Training involves planning, programming sessions using personal training software for trainers, motivation/accountability (emails, Facebook, texts, blogs, newsletters, etc.), coaching sessions with clients, accounting (invoicing, banking, mileage reports, sales tax reports, etc.).

I usually work about two hours per day, five days a week (client time), and approximately four hours per week on planning/administrative time.

What are your favourite aspects of your job?

Seeing someone succeed at their goal(s) brings me great joy. I value each client I have — getting to know them, mentoring them, and watching them progress is very rewarding.

What are your most minor favourite aspects of your job?

PAPERWORK! TAXES! You have to be very organised, keep excellent records, and plan for getting/keeping business when you are training away from a gym.

Is there anything you would have done differently while studying to become a personal trainer?

No. I studied independently through American Council on Exercise; their study materials, guidance, and testing were outstanding. I was also working as a fitness instructor and had the opportunity to get hands-on training in the gym where I worked. I think practical training is just as necessary as textbook learning!

What classes did you take in college that is the most relevant to your job?

I was a sociology major at the University of Washington. Dealing with people and sociology sort of go hand in hand. Other than that, I missed the boat in terms of my major and what I ended up doing!

What personality traits do you think would help someone to be successful as a personal trainer?

Being a great listener is vital. You have to hear what people are saying, be able to reiterate that, and then reinforce it with a solid training plan. Being genuine, being prepared and organised, and staying on top of all the current research are necessary. You have to be willing to admit when you don’t know something and either research it for an answer or refer out to someone else. Being warm, fun, and positive is what keeps clients coming back.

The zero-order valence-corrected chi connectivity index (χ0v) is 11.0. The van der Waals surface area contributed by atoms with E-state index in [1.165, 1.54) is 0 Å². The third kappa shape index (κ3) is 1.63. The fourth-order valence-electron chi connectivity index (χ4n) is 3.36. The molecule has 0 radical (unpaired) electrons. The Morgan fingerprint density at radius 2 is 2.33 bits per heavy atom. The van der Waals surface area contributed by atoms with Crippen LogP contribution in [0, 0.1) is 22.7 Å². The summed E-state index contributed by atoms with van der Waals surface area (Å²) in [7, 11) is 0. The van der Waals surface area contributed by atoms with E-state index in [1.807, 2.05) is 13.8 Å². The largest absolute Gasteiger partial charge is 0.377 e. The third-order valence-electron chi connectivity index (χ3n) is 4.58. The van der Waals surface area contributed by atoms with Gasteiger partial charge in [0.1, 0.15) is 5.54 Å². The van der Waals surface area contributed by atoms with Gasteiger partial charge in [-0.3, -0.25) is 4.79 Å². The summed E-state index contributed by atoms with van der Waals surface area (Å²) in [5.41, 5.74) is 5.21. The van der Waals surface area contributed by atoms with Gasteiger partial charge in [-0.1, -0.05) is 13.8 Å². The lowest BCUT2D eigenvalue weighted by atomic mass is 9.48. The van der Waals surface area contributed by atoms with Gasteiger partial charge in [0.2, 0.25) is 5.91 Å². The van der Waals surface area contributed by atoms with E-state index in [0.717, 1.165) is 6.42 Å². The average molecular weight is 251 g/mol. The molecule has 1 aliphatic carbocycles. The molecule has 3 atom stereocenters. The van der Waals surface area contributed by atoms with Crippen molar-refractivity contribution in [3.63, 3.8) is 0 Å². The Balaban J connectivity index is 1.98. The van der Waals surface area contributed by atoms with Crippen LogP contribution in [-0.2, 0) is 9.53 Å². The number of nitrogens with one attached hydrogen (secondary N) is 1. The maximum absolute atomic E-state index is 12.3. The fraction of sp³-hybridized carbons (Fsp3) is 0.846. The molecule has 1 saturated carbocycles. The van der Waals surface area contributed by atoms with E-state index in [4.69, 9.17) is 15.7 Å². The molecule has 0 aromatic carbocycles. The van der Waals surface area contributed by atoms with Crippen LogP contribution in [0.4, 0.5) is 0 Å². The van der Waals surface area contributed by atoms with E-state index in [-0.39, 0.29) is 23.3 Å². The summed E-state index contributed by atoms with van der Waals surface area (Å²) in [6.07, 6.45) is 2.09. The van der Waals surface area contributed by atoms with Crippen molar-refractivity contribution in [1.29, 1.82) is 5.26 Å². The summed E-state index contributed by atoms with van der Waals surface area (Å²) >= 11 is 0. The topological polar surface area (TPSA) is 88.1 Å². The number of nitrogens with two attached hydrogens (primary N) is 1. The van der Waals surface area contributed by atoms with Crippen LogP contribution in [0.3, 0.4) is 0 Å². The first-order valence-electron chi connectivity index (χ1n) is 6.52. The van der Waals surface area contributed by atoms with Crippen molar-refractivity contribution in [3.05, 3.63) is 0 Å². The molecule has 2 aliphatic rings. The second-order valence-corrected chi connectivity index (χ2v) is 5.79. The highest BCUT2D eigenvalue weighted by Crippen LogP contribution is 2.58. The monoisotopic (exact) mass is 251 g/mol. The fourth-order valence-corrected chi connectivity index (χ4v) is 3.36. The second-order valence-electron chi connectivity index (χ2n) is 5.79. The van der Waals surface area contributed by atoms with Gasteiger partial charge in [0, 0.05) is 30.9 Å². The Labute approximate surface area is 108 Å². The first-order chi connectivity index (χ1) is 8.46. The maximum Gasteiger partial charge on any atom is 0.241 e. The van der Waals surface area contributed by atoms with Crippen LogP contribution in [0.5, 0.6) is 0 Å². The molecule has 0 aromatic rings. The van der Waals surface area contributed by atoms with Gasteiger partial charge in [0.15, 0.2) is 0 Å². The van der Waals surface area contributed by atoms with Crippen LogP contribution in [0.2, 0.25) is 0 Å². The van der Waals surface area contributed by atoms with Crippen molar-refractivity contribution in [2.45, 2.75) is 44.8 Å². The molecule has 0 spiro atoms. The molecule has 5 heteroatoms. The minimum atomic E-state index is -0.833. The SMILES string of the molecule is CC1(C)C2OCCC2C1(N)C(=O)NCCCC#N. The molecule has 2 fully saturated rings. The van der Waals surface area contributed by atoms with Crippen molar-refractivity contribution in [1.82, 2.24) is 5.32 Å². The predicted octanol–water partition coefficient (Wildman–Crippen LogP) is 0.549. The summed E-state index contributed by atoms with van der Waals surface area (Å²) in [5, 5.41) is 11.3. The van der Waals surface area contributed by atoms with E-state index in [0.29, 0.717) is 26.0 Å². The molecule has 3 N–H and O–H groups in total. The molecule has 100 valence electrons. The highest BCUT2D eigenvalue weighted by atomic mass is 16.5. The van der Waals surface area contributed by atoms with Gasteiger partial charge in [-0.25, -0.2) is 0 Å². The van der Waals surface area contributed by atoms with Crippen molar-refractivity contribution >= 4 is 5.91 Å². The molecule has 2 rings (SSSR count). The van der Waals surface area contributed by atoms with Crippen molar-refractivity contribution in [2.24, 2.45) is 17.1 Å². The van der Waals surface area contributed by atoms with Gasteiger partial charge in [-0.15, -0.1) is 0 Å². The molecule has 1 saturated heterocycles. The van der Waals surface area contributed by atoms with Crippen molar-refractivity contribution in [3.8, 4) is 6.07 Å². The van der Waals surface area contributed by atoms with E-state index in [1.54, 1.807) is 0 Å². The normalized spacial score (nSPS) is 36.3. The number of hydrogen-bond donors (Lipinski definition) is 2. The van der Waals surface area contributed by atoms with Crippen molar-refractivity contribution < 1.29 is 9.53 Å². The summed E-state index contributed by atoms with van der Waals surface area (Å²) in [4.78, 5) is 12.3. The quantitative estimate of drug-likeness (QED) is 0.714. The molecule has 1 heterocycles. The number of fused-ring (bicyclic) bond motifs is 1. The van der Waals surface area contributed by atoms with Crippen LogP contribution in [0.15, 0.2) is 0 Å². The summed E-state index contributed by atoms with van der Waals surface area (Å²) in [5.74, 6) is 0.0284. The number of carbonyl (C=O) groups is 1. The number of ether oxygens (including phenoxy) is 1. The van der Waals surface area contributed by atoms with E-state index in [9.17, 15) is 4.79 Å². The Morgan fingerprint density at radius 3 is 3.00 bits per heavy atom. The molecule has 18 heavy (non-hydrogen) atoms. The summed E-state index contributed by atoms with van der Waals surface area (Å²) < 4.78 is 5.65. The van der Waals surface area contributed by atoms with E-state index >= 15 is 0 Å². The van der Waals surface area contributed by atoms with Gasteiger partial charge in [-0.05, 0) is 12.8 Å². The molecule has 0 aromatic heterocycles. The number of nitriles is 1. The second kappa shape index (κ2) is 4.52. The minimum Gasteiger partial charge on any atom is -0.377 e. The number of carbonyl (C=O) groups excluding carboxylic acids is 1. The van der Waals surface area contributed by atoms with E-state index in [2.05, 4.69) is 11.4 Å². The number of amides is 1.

What personality traits do you think might hinder someone’s success as a personal trainer?

We are talking more than listening is an honest mistake. Dictating what to do without buy-in from your client will lead to failure. Pitching products and services to make more money will have clients running for the hills rather than focusing on clients’ real needs.

What advice or words of caution would you give to a student considering studying to become a personal trainer?

Get a tremendous national certification first. American Council on Exercise and ACSM are considered the best in the industry. Keep up with your continuing education — staying current will allow you to maintain an excellent reputation in your field. Seek mentors to guide you at every step of your career. Practice with friends and family first (they will be honest with feedback)! Be ready for the unpaid time that’s required. Prep time, bookkeeping, etc., takes time, and you don’t get paid. Be passionate about health/wellness and genuine with clients. Have fun and enjoy what you do. Stay within your scope of practice — trainers are not registered dietitians, physicians, or physical therapists — know when to refer out and have a great referral list (they will undoubtedly refer back to you!).